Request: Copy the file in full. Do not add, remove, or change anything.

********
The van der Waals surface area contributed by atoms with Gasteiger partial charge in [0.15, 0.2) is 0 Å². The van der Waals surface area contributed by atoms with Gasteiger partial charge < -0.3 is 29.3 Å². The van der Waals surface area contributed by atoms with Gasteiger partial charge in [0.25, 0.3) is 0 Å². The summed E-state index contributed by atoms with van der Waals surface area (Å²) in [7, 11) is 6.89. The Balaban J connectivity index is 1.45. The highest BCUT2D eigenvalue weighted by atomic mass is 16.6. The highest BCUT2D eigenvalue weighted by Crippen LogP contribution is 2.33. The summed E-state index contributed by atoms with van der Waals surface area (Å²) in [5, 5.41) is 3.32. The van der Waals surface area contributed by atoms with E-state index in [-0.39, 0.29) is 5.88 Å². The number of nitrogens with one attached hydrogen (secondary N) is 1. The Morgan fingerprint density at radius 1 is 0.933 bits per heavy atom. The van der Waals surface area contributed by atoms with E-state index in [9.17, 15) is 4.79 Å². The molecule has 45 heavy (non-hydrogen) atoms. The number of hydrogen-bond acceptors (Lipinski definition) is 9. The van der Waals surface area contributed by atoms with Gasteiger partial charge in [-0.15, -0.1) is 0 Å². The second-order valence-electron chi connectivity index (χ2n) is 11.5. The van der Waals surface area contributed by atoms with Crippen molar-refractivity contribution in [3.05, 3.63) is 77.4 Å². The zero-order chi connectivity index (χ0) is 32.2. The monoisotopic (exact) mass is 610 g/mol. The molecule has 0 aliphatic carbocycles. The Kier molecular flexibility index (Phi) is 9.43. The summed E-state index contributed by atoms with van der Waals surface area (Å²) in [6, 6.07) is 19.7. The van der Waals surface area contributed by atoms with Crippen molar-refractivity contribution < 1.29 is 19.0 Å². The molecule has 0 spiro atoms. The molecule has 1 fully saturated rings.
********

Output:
The van der Waals surface area contributed by atoms with Gasteiger partial charge in [0.15, 0.2) is 0 Å². The van der Waals surface area contributed by atoms with Gasteiger partial charge < -0.3 is 29.3 Å². The van der Waals surface area contributed by atoms with Gasteiger partial charge in [0.25, 0.3) is 0 Å². The summed E-state index contributed by atoms with van der Waals surface area (Å²) in [7, 11) is 6.89. The Balaban J connectivity index is 1.45. The highest BCUT2D eigenvalue weighted by atomic mass is 16.6. The highest BCUT2D eigenvalue weighted by Crippen LogP contribution is 2.33. The summed E-state index contributed by atoms with van der Waals surface area (Å²) in [5, 5.41) is 3.32. The van der Waals surface area contributed by atoms with E-state index in [-0.39, 0.29) is 5.88 Å². The number of nitrogens with one attached hydrogen (secondary N) is 1. The Morgan fingerprint density at radius 1 is 0.933 bits per heavy atom. The van der Waals surface area contributed by atoms with E-state index in [9.17, 15) is 4.79 Å². The molecule has 45 heavy (non-hydrogen) atoms. The number of hydrogen-bond acceptors (Lipinski definition) is 9. The van der Waals surface area contributed by atoms with Gasteiger partial charge in [-0.15, -0.1) is 0 Å². The second-order valence-electron chi connectivity index (χ2n) is 11.5. The van der Waals surface area contributed by atoms with Crippen molar-refractivity contribution in [3.05, 3.63) is 77.4 Å². The zero-order chi connectivity index (χ0) is 32.2. The monoisotopic (exact) mass is 610 g/mol. The molecule has 0 aliphatic carbocycles. The Kier molecular flexibility index (Phi) is 9.43. The summed E-state index contributed by atoms with van der Waals surface area (Å²) in [6, 6.07) is 19.7. The van der Waals surface area contributed by atoms with Crippen molar-refractivity contribution < 1.29 is 19.0 Å². The molecule has 0 spiro atoms. The molecule has 1 fully saturated rings.